Hugh Trevor-Roper was one of the greatest prose stylists in the English language. He was also a man of prodigious learning, a classical scholar, and a remarkable historian. As a writer he took for models Francis Bacon, Donne, Hobbes, Sir Thomas Browne, Gibbon, and, perhaps surprisingly, Flaubert, and perhaps more surprisingly, George Moore. Stylistically, his nearest though laggardly competitor among his contemporaries would have been Evelyn Waugh, who loathed him personally—they both greatly admired Gibbon and sought to emulate his sonorous periods. Among historiographers, few could compete with him for elegance, insight, and liveliness. A.J.P. Taylor, his friendly rival, once remarked that when he read one of Trevor-Roper’s essays, tears of envy stood in his eyes.
The Trevor-Ropers were a cadet branch of a once grand and powerful family. Hugh’s ancestor William Roper had married the eldest daughter of Sir Thomas More. At the beginning of the seventeenth century a nephew of William Roper’s was granted the manor house of Teynham in Kent, and later purchased—for £10,000, a vast sum in those days—the title of Baron Teynham. Hugh was directly descended from the Teynhams, and, as his biographer Adam Sisman notes, “he was always aware that, were a dozen or so intervening cousins to perish à la Kind Hearts and Coronets, he would inherit a peerage.” Margaret Thatcher offered him a life peerage in 1979,1 and he took the title Lord Dacre of Glanton: Dacre after another branch of the family, and Glanton after his birthplace in Northumberland.
Trevor-Roper’s childhood was comfortable but unhappy—“I can recollect,” he wrote later, “no real pleasure before the age of 16.” His father was a doctor, kindly disposed yet remote, while his mother, according to Sisman, “was rigidly conformist, lacking in humour, and cramped by what seemed to Hugh in retrospect a stifling class-consciousness and accompanying sense of decorum.” No doubt the memory of the chilly circumstances of his childhood was one of the factors that determined the adult Trevor-Roper to enjoy life to the fullest. He loved scholarship but was also an enthusiast for the hunt, and, certainly in his letters and journals, presented himself as a mighty drinker and a devotee of pleasure in all its forms—“gaiety” was one of his favorite words. He was, or aspired to be, both Falstaff and Prince Hal, with a dash of Hamlet thrown in for bad measure—all his life he suffered from devastating bouts of depression.2 As Richard Davenport-Hines, editor of The Wartime Journals, shrewdly puts it, Trevor-Roper “was a gregarious introvert, a man of tight emotional reticence, who edited and controlled the public version of his self as strictly as he cut and buffed his prose.”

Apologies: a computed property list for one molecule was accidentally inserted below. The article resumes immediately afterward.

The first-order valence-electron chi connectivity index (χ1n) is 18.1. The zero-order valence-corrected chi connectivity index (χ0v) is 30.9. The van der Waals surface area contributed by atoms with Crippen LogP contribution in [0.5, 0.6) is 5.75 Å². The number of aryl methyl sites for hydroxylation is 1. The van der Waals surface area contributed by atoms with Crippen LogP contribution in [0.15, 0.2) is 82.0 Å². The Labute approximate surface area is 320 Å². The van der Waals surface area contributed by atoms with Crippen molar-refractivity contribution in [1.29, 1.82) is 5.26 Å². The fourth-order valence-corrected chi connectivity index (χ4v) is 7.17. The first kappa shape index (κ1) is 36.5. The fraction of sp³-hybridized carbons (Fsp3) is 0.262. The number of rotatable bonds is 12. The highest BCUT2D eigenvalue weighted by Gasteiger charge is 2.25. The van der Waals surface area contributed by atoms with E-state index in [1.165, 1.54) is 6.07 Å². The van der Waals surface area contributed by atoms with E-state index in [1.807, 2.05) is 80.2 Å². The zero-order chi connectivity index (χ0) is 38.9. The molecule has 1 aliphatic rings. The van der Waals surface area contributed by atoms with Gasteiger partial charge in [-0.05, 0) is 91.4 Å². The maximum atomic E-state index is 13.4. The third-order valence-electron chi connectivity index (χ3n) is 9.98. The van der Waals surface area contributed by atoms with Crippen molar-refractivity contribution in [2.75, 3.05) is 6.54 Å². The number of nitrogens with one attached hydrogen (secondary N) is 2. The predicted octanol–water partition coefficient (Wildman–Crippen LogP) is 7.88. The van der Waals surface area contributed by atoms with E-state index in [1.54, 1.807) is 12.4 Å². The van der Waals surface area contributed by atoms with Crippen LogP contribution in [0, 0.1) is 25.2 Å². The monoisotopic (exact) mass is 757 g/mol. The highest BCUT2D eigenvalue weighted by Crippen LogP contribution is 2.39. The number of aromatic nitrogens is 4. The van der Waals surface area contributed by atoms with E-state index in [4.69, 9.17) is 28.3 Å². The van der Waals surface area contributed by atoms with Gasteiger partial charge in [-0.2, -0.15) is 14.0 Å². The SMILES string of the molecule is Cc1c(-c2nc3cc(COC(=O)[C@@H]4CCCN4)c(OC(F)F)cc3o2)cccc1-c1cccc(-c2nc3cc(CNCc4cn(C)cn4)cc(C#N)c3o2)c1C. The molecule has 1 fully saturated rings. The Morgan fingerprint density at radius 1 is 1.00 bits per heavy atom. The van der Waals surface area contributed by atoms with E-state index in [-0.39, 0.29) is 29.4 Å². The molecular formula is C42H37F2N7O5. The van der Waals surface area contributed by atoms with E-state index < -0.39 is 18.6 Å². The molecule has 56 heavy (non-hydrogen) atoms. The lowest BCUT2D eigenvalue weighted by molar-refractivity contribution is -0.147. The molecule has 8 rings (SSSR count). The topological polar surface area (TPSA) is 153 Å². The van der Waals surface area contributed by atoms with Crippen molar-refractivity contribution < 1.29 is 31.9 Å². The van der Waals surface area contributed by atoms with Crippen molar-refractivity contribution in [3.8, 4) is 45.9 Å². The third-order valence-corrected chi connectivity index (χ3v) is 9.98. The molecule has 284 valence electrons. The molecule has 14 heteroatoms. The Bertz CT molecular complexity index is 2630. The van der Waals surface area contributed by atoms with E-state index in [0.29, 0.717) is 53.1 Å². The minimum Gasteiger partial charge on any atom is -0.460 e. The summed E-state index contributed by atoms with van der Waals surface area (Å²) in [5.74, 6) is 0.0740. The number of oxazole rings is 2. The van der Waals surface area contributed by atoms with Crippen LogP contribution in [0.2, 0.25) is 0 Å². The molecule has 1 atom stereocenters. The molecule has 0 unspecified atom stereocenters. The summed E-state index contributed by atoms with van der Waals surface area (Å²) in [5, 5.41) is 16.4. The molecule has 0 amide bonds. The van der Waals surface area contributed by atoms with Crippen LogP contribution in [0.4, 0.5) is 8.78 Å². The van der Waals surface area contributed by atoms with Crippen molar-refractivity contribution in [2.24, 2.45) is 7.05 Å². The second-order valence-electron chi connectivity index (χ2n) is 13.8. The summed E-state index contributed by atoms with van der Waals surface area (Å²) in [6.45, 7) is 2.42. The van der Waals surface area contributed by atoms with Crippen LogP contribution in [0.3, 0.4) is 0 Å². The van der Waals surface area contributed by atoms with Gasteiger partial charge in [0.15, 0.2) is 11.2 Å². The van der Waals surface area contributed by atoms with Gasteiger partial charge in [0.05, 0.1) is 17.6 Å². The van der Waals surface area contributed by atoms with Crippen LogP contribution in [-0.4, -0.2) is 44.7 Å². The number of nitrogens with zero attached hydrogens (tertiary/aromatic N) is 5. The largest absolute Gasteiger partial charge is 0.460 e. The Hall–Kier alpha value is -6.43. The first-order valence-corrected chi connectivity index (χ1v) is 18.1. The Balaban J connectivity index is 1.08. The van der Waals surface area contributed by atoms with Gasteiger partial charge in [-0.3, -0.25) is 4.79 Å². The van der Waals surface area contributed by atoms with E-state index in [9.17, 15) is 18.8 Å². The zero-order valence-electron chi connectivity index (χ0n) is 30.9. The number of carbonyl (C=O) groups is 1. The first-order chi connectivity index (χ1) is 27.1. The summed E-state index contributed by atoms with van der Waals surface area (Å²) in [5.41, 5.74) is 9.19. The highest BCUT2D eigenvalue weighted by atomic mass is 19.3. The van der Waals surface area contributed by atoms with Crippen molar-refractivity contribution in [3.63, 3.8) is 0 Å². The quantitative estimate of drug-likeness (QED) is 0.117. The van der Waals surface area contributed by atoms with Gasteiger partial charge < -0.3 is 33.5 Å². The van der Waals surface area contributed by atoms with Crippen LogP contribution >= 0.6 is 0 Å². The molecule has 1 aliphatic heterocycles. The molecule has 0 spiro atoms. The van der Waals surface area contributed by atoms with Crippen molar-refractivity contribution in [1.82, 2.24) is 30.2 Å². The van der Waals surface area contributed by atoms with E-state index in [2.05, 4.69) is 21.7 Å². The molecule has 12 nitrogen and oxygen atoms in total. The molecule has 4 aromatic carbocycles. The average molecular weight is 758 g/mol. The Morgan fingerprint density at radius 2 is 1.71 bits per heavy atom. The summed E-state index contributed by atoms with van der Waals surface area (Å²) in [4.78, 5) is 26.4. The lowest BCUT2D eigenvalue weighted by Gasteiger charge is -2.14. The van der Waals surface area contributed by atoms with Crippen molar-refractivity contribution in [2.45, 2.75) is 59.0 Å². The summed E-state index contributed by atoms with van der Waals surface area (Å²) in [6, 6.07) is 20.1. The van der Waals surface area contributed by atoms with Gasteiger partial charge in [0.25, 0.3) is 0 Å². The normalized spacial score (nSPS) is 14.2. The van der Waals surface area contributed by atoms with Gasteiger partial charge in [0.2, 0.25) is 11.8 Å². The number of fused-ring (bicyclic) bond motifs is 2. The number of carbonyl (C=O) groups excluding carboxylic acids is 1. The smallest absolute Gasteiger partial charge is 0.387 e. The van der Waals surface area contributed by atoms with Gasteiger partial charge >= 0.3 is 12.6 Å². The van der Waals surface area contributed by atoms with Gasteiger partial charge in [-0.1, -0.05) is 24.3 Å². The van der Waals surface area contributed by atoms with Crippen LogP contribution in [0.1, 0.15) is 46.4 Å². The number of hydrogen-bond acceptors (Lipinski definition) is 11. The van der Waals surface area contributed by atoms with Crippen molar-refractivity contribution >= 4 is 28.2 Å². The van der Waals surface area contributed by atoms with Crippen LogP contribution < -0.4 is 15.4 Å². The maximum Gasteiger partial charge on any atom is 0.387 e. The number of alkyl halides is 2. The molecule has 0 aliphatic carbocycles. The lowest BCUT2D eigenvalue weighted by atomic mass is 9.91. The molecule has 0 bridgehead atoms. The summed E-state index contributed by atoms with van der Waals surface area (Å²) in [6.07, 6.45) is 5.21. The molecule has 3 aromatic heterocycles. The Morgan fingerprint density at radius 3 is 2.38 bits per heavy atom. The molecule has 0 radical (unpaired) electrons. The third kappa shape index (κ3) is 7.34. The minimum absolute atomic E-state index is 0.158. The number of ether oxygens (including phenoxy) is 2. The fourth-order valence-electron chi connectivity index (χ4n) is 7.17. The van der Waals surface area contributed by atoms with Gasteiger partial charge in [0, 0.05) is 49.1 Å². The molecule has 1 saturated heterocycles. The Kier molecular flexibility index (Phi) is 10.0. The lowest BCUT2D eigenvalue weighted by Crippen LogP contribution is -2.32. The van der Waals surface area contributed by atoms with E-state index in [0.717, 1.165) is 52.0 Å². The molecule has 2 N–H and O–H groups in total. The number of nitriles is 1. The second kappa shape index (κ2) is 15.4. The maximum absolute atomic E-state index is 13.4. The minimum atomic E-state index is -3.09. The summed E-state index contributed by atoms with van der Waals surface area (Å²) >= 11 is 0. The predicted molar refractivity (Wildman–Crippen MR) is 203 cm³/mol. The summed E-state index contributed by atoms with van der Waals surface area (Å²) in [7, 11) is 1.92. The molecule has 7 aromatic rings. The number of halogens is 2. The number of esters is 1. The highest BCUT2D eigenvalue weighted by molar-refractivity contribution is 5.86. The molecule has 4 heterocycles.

At the age of nine Trevor-Roper was sent to boarding school, where he was miserable, but after a prolonged illness he was transferred to another school, Belhaven Hill, across the Scottish border from …
1 At first Trevor-Roper thought of refusing the honor, but his wife, the redoubtable Xandra, daughter of the World War I commander Field Marshal Douglas Haig, would have none of it. “Think of the people it will infuriate!” she exclaimed; the argument was a clincher. ↩
2 From the Journals : “Sometimes I have abandoned even hope, and fallen into the deepest depression and despair, from which only a conscious intellectual effort, and a determination never to submit to depression or despair, have raised me temporarily up.” ↩
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At first Trevor-Roper thought of refusing the honor, but his wife, the redoubtable Xandra, daughter of the World War I commander Field Marshal Douglas Haig, would have none of it. “Think of the people it will infuriate!” she exclaimed; the argument was a clincher. ↩
From the Journals : “Sometimes I have abandoned even hope, and fallen into the deepest depression and despair, from which only a conscious intellectual effort, and a determination never to submit to depression or despair, have raised me temporarily up.” ↩